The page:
Gen Z most likely to identify as queer or bisexual

Caucasian teenage girl with pink braids is using a smartphone against the background of a multicolored street wall.
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More than 20 percent of Gen Z, those born between 1997 and 2012, identified as LGBTQ+ in 2021, according to one study. New results have found that 26% identify as “something other than straight.”

The group is by far the most likely to consider themselves sexually fluid when compared to millennials (15%), Gen X (11%), or boomers (7%).

And the results show that the group is much more likely to reject terms like “gay” or “lesbian” in favor of “queer,” “bisexual,” or “pansexual.”

LGBTQ+ representation has skyrocketed over the past two decades and an increase in the number of people who identify as part of the community has also steadily risen. While bisexuals have always been the largest part of the group, more and more are willing to accept and identify with the term in a move that discards the notion that attraction has to be evenly split between men and women.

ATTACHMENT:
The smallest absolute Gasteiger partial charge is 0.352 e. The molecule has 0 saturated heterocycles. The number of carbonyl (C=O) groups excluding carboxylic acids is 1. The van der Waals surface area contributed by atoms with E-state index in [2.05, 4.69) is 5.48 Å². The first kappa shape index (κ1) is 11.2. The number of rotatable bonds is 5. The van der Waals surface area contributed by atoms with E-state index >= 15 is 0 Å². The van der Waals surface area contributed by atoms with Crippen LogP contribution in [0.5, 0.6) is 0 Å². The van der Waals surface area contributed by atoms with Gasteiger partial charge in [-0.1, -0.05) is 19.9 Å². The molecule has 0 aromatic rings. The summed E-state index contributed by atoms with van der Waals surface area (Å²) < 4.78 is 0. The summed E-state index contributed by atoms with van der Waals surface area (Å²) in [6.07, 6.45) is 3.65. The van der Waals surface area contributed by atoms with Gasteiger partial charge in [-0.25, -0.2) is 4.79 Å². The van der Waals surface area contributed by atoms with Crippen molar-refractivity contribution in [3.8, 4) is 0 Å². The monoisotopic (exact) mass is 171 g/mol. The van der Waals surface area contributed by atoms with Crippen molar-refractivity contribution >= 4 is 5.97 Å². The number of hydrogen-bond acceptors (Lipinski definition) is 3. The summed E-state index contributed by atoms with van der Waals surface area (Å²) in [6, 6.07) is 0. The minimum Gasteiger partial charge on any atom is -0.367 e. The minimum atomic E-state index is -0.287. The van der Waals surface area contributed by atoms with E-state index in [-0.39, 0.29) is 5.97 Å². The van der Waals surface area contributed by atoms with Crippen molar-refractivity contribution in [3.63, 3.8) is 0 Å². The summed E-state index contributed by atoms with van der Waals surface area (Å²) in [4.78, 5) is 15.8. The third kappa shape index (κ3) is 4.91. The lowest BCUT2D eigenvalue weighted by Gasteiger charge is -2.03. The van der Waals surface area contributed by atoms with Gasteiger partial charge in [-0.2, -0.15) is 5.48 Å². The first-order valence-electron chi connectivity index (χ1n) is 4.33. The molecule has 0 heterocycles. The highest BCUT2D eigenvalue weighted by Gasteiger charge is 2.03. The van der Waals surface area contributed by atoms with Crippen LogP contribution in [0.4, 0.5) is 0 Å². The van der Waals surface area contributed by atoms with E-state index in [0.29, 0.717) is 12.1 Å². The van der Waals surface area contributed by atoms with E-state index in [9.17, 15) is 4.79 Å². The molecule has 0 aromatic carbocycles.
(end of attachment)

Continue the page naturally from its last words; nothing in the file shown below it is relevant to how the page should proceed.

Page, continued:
The Kinsey scale, published in the 1940s, found that sexuality existed on a spectrum between straight and gay for both genders, with most people falling somewhere in the middle to varying degrees. But while most Americans only saw the binary endings and simplified the scale into a singular middle-ground, Gen Z is embracing the shades that exist in between.

“It’s not a totally new idea, but we’ve seen this generation show more willingness to say, ‘Hey, sexuality is not this rigid, binary thing,'” psychology professor Phillip Hammack, the director of the Sexual and Gender Diversity Laboratory at the University of California, Santa Cruz, told Business Insider.

13% of Gen Z identifies as bisexual, while only 7% of millennials and 4% of Gen X self-identify with the label. Only 1% of boomers use the term.

Reclaiming the term, 5% of Gen Z identifies as queer according to the study, compared with 1% of millennials and Gen X who still resist the term that was used as a slur for years. Less than 1% of boomers self-identify with the term.

“We don’t really know from a social-science perspective if there really are more bisexual people, for example, in today’s generation,” Hammack pointed out. “It could be that more people, in general, are more comfortable being out and open. I suspect actually the latter.”

“Particularly among members of Generation Z, there’s this opening up of queerness,” he added. “It’s inclusive of basically anyone who is challenging cisgender, heterosexual, or heteronormative thinking.”

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